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College Cost Watch Lists Published

July 18, 2011

A series of college cost and affordability lists were released on July 1 by the National Center for Education Statistics (NCES), as required by the Higher Education Opportunity Act (HEOA).The lists were posted to a new portion of the NCES College Navigator Web site, dubbed the College Affordability and Transparency Center. The lists are intended to spotlight institutions with the highest and lowest tuition and net prices. A second portion of the website provides data on institutions with the greatest percentage increases in tuition and net prices.

The six lists are based on data collected in 2009-10 through the Integrated Postsecondary Education Data System (IPEDS) and are stratified by type and control into nine categories of institutions. These are:

  1. The 5 percent of institutions that have the highest tuition and fees for the most recent academic year.
  2. The 5 percent of institutions that charged the highest net price for the most recent academic year.
  3. The 5 percent of institutions with the largest increase in tuition and fees, as measured by percentage change, over the three most recent academic years.
  4. The 5 percent of institutions that show the largest increase in net price, as measured by percentage change, over the three most recent academic years.
  5. The 10 percent of institutions that have the lowest tuition and fees for the most recent academic year.
  6. The 10 percent of institutions that have the lowest net price for the most recent academic year.

Institutions appearing on lists number three and number four, showing those with the largest increase over the previous three years, will be required to submit a report to ED. Details on the content of those reports are limited to the statutory language from the HEOA, which is as follows:

  • A description of the major areas in the institution's budget with the greatest cost increases, and an explanation of the increases.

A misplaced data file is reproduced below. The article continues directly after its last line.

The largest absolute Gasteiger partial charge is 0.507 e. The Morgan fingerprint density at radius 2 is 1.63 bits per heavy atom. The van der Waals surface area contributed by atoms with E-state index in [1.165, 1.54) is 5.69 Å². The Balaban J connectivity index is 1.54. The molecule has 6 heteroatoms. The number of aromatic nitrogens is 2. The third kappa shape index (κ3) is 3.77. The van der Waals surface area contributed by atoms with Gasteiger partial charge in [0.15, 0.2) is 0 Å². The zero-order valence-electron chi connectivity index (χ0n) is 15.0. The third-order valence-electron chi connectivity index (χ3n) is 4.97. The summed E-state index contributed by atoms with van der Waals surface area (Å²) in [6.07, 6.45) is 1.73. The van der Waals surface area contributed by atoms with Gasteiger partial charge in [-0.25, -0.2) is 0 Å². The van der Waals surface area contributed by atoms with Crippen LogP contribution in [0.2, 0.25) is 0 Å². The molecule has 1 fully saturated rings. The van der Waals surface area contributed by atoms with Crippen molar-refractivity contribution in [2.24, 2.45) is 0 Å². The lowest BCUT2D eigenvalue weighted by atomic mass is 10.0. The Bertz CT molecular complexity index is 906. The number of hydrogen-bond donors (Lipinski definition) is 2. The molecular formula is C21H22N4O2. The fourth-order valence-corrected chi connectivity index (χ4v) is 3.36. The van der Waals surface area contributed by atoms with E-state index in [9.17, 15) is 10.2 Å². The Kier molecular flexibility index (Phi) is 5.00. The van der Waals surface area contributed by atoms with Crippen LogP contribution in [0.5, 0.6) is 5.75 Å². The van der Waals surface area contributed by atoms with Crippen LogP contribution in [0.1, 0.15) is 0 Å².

• A description of the steps the institution will take to reduce costs in those areas. 
  • For institutions that are included on the same list for a subsequent year, a description of progress made on reducing costs. 
  • If the institution is not in exclusive control of determining cost increases, the extent of its participation, identification of the state body responsible for determining the cost increase, and any other relevant information.

ED has not provided any additional guidance or set a schedule for their submission. According to NACUBO's review of the lists, 531 institutions (294 of those are public or nonprofit) will be required to submit such a report. There is surprisingly little overlap between the tuition and fees lists and the net price lists. Note that an exception in the law provides that if the dollar amount of the increase over three years is $600 or less, the institution is not included on the list.

The table below shows the distribution by type and control on the two lists of institutions with the highest percent increase in tuition and fees and in net cost over the last three years.

 

Control

5% with Highest Percent Increase Over 3 Years

On Both Lists

Total

Tuition &Fees

Net Cost

Four-year

 Public

26

26

6

58

 Nonprofit

54

51

10

115

 For-profit

23

19

2

44

Two-year

 Public

25

53

1

79

 Nonprofit

6

5

2

13

 For-profit

34

37

6

77

Less than two-year

 Public

10

9

1

20

 Nonprofit

5

4

0

9

 For-profit

58

45

13

116

 

The HEOA requires that all of the lists be updated annually with data collected by IPEDS. Information on the methodology for creating the lists is included on the College Affordability and Transparency Center website.

State Spending

For public institutions, increases in tuition and fees are often inversely related to state appropriations. NCES also provided tables, searchable by state, that highlight changes to state support for higher education. These were mandated by the HEOA as well.

Contact

Bryan Dickson
Policy Analyst
202.861.2505
E-mail